Periodontitis affects approximately 47% of adults in the United States and the U.S. Surgeon General has concluded that cigarette smoking is one of its causes. Despite numerous adverse health effects of environmental tobacco smoke (ETS), an association between periodontitis and this "second-hand smoke" in non-smokers remains questionable. In this study, the researchers aimed to investigate the association between serum cotinine and periodontitis among U.S. non-smokers.
Researcher Aderonke A. Akinkugbe of the University of North Carolina at Chapel Hill, recently presented a study at the 93rd General Session and Exhibition of the International Association for Dental Research titled Environmental Tobacco Smoke Is Associated With Periodontitis In U.S. Non-Smokers. Data for this cross-sectional analysis was derived from 3,255 self-reported lifetime non-smokers who participated in the 2009-2012 National Health and Nutrition Examination Survey, underwent periodontal examination and provided blood samples.
Serum cotinine, a metabolite of nicotine, was used to classify participants as exposed to ETS when its concentration was between 0.015mg/ml (the lower detection limit of the assay) and 3ng/ml. Participants with >3ng/ml were excluded because it suggests misreporting of smoking or exposure to smokeless tobacco. Moderate/Severe periodontitis was defined as the presence of >=2 interproximal sites with attachment loss of >=4mm OR >=2 interproximal sites with probing pocket depth of >=5mm. Odds ratios (OR) and 95% confidence limits (95%CL) were estimated using logistic regression models for survey data. Potential effect measure modification was evaluated and models adjusted for confounding effects of age, gender, race/ethnicity, diabetes, income and education.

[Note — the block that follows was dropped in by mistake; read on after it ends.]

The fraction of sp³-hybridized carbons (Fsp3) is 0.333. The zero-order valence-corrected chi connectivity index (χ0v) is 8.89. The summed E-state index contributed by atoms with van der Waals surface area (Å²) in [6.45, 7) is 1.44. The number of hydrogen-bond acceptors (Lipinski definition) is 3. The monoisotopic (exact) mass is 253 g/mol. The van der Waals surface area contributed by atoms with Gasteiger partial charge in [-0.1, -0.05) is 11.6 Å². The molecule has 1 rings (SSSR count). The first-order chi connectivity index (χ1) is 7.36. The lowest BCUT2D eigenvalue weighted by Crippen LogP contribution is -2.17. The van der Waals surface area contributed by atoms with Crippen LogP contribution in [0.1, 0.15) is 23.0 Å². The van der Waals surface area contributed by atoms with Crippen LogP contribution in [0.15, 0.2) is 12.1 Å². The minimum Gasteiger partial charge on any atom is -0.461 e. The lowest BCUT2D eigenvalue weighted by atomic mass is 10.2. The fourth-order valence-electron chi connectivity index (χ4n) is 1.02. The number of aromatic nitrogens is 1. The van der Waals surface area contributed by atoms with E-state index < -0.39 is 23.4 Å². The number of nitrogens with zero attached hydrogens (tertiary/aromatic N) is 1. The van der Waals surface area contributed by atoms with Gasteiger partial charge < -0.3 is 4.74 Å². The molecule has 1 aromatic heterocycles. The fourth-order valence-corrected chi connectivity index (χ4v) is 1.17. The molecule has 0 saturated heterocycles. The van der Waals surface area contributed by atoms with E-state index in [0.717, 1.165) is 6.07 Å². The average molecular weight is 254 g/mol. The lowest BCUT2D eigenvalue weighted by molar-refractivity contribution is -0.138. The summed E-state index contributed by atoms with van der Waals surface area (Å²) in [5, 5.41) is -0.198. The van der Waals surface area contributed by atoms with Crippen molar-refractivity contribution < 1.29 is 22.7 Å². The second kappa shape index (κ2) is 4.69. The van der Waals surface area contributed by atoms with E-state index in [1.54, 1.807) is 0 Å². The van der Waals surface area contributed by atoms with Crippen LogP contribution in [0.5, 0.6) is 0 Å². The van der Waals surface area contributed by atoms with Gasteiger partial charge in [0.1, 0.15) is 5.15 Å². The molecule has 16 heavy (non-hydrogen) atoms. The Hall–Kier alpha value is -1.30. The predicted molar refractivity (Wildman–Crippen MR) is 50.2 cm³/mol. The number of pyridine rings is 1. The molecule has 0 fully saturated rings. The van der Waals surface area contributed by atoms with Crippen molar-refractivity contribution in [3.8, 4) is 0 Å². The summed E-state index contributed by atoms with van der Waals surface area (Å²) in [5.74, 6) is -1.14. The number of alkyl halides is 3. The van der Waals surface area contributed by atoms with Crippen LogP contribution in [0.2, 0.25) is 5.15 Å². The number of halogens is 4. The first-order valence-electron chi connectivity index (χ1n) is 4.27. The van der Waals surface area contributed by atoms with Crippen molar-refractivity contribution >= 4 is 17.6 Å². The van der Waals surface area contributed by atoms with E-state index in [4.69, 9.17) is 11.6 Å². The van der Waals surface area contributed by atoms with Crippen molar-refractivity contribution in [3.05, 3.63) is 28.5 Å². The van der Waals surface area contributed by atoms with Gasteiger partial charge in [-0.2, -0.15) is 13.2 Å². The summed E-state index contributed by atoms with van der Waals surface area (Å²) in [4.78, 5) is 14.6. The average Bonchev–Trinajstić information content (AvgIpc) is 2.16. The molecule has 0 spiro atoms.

The percentage (95%CL) of nonsmokers with serum cotinine levels >=0.015ng/ml was 57.4% (54.5, 60.3) and 31% (28.1, 33.9) had moderate/severe periodontitis. The unadjusted odds of moderate/severe periodontitis was 62% higher [OR(95%CL)=1.62(1.32, 1.98)] among the exposed compared to the unexposed. There was no significant effect modification by race/ethnicity (p >0.9). In the fully adjusted analysis, nonsmokers exposed to ETS had 1.45 times the odds of moderate/severe periodontitis as unexposed nonsmokers [OR(95%CL)=1.45(1.18, 1.77)]. ETS exposure was significantly associated with greater odds of moderate/severe periodontitis among adult U.S nonsmokers.